The school of your or your child's dreams might be affordable only with the help of loans or scholarships. The sooner you apply, the better your chances are of getting money to help your kid go to college.
Technically, you have until next summer to submit the Free Application for Federal Student Aid (FAFSA) to receive federal funding for the 2009-2010 school year. But the federal government doesn't have an endless supply of financial aid. And many states have financial aid and grant application deadlines as early as March -- and in many cases you need to complete the FAFSA to apply for state money.
"By completing the application early and in advance of state and school deadlines, students and families have a better chance of securing cheap or even free money for college," says Martha Holler, spokesperson for Sallie Mae, which provides education loans. "Nearly eight out of ten full-time undergraduates receive some sort of money for college, so it is important to submit a FAFSA to qualify for your portion of the pot of gold."
There's even a chance you or your child will get free money in the form of a grant or scholarship. Studies show that a third of all full-time undergraduates will receive a federal grant that does not have to be repaid. In fact, the federal government started offering two new grants in 2006: the Academic Competitiveness Grant and the National SMART Grant. However, Holler says a recent study suggests that 1.8 million students may have missed out on free money to pay for college simply because they did not apply.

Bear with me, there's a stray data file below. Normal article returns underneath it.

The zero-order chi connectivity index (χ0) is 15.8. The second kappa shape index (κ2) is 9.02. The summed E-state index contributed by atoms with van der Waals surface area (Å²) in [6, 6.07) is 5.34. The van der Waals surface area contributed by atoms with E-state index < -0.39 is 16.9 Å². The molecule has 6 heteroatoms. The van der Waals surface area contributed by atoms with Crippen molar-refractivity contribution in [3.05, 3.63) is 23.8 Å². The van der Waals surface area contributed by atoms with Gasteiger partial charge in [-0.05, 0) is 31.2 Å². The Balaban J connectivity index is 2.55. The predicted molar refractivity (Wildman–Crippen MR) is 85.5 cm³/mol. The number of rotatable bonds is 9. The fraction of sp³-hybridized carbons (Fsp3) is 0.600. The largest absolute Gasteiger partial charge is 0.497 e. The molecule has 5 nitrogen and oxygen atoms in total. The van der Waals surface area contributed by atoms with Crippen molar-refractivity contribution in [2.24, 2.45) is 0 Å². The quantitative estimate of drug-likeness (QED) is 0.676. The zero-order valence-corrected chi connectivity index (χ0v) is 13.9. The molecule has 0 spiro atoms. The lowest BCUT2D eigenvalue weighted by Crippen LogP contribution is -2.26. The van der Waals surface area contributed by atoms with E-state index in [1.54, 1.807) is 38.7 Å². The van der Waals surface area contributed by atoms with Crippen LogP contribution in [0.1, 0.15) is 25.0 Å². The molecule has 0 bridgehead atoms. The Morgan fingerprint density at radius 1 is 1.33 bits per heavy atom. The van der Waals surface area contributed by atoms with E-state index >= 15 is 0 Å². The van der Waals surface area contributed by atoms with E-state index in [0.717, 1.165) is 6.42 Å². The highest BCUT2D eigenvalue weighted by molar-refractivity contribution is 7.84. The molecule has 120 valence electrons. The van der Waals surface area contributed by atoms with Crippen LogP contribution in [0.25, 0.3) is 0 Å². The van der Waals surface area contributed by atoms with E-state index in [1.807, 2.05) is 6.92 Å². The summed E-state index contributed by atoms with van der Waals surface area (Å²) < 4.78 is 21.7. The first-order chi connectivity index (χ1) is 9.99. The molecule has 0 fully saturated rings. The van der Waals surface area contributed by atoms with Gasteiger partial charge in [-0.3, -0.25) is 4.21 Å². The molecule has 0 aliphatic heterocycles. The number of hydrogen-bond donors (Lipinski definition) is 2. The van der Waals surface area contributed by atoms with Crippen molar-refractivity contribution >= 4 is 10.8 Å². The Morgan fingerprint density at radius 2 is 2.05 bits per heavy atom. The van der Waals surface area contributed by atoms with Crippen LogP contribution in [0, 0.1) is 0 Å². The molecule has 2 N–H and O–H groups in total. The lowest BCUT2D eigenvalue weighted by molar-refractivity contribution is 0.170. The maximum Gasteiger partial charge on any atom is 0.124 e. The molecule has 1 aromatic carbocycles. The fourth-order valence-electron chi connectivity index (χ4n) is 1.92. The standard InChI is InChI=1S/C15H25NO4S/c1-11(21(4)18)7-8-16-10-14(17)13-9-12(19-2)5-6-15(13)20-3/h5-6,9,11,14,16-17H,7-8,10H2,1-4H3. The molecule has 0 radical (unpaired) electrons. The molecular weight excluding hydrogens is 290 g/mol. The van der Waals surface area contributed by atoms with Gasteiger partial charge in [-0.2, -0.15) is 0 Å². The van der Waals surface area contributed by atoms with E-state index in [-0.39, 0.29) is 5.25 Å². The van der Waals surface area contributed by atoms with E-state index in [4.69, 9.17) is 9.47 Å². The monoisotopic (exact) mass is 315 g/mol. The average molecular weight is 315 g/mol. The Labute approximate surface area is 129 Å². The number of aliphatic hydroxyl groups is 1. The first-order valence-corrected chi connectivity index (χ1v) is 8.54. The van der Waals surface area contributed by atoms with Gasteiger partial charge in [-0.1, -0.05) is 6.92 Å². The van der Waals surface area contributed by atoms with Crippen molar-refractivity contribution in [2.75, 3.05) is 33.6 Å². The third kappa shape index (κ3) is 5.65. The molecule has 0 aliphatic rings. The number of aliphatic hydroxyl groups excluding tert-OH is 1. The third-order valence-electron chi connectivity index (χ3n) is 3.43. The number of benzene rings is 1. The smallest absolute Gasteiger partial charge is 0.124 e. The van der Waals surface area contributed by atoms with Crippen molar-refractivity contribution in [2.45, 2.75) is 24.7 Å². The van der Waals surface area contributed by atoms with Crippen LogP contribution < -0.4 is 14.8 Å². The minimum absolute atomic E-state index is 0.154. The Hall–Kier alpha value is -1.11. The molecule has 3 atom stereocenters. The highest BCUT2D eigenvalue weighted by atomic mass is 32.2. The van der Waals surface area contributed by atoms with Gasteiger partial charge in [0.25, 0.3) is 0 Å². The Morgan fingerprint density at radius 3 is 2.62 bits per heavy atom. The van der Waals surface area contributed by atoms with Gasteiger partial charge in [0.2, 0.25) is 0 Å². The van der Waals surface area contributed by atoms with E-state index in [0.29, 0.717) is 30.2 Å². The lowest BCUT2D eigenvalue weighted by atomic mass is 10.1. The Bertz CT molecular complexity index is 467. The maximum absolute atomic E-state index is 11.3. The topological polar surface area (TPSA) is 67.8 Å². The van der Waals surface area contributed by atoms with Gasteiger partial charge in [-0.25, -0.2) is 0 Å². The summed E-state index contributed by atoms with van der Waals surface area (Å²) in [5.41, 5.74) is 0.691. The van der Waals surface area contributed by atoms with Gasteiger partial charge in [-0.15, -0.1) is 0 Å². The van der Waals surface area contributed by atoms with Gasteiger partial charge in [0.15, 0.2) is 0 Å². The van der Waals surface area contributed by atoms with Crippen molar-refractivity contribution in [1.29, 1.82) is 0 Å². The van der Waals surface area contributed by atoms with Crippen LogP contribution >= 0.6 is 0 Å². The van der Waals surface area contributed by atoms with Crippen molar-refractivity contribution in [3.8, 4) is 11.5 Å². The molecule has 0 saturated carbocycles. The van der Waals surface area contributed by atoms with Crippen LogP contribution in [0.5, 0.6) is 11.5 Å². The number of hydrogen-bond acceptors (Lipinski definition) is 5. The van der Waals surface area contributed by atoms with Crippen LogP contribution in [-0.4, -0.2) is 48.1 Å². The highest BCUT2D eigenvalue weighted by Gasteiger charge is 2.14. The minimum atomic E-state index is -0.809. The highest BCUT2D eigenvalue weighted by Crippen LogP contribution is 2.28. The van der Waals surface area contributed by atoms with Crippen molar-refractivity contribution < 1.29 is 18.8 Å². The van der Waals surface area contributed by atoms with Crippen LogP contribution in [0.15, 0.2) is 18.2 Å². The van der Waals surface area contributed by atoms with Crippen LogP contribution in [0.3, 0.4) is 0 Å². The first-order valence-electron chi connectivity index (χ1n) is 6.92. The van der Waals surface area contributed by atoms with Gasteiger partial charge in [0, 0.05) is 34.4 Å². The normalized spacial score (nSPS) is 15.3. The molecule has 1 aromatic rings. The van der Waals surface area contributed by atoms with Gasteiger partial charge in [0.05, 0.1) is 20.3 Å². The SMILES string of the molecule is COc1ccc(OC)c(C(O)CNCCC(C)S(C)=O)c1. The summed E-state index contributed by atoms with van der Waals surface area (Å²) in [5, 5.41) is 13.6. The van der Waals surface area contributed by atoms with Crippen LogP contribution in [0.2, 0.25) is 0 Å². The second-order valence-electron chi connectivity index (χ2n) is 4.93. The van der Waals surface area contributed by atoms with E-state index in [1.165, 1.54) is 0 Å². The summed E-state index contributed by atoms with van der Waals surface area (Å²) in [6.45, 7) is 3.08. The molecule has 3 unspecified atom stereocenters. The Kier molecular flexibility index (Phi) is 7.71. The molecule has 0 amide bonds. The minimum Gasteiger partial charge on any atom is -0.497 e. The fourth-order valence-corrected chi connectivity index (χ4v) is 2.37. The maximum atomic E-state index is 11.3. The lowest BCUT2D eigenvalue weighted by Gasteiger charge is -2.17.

And don't think just because you are an upper-income family that you have no chance of getting financial aid. There are federal, state and institutional financial aid options that are not based on financial need. "Even Donald Trump can submit the FAFSA and receive federal student loans," Holler says.
We've already told you that you have to apply early if you want to increase your chances of receiving college funding. But what are the sources of funding, how does the process work and what are other ways of improving the odds of getting tuition money? The stories below will tell you everything you need to know about financial aid.
Don't spend a dime for financial aid advice. Simply learn the system, the sources and apply early.
Worried about your chances of getting money amid reports that student loans have dried up? Fear not. Federal loans are still available.
You'll ace the FAFSA and maximize your free money if you watch for these pitfalls.
Every bit helps, and scholarships aren't that hard to get. Really.
Here are four things you can do to boost your chances of getting someone to pay for your master's or PhD.
Fill out this simple worksheet to get an idea of how much colleges will expect you to contribute toward tuition.
Award-winning journalist, speaker, family finance expert, and author of Mom and Dad, We Need to Talk.
Cameron Huddleston wrote the daily "Kip Tips" column for Kiplinger.com. She joined Kiplinger in 2001 after graduating from American University with an MA in economic journalism.
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